Michael Carlson
19 min readOct 28, 2020

In Aaron Sorkin’s The Trial Of The Chicago 7, just after Black Panther leader Bobby Seale, the eighth of the trial’s seven, is returned to the courtroom bound and gagged, Rennie Davis, the main organiser of the demonstrations in Chicago around the 1968 Democratic party’s convention, realises he and his fellow defendants ought to remain seated when Judge Julius Hoffman returns to the courtroom and the bailiff says “all rise”.

In Sorkin’s version Davis, as played by Alex Sharp, puts his pen in his mouth, twists his lips and sticks his tongue out and writes a note, “don’t stand up” like a kindergarten student trying to remember the shape of every letter and keep them within the paper’s lines. It gets passed around just as one might in a classroom, even though the teacher (in this case Judge Julius Hoffman) is out of the room. At this point in his life, Davis was 28 years old, had been a leader of Students For A Democratic Society (SDS), and was a major figure in protest against the Vietnam war. He’s been transformed into a geeky teenager, before the trial most afraid his girlfriend’s parents will find out about his radical activities.

Look at the photographs. If this movie had been made in the 1970s, Peter Fonda would have turned in his motorcycle shades for hornrims and played Rennie Davis. Davis’ appearance isn’t the most crucial of Sorkin’s changes, and it’s important to say none of them depart seriously from the historical record; Davis himself praised the film while lamenting his own transformation. But it is important to understand why what has changed is different. It’s not just the idea that if you weren’t ‘there’, you weren’t there, and Sorkin, who was seven at the time of the Chicago Riots, wasn’t there. Those of us who remember the events and the people involved clearly (and yes, I know the old canard that if you can remember the Sixties then you couldn’t have been there) are clearly not the audience at whom the film is aimed; if it were aimed at us it would likely have less impact on its larger audience.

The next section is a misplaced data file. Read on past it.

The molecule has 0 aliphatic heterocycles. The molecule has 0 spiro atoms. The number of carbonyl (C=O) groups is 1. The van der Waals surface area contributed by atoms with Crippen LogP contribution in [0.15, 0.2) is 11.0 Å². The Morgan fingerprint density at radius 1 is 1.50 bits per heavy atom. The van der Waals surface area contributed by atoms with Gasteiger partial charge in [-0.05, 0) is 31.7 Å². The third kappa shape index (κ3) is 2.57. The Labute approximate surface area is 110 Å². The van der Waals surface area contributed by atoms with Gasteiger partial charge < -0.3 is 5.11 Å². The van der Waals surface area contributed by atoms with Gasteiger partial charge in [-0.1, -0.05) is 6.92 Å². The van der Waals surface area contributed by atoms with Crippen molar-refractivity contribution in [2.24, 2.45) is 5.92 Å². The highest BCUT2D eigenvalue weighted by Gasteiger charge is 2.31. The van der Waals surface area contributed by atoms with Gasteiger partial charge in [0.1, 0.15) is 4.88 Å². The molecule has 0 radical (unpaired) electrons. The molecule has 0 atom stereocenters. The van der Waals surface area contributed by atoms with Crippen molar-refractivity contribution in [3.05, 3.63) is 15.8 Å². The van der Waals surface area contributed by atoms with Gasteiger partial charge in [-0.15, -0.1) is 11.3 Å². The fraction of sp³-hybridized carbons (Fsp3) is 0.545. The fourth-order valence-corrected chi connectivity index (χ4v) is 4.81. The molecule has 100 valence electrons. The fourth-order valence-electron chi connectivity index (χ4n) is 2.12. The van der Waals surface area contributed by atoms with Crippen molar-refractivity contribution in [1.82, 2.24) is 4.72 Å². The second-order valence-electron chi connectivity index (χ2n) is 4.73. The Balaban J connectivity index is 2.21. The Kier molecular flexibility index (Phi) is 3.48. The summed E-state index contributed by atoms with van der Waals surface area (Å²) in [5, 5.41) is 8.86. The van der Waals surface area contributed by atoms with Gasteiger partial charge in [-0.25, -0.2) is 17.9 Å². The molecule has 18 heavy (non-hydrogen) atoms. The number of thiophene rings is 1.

Sorkin dresses it up to comment on current politics. In the first scenes at the courthouse, protestors against the radicals on trial are holding signs that say “Lock Them Up” and “Where Are White People’s Rights?”, anachronistic but intended to signal a societal divide that…

Michael Carlson

Yank doing life w/out parole as UK broadcaster & writer. @carlsonsports. Covers arts, books, film, music, politics & uh, sports. Accept no substitutes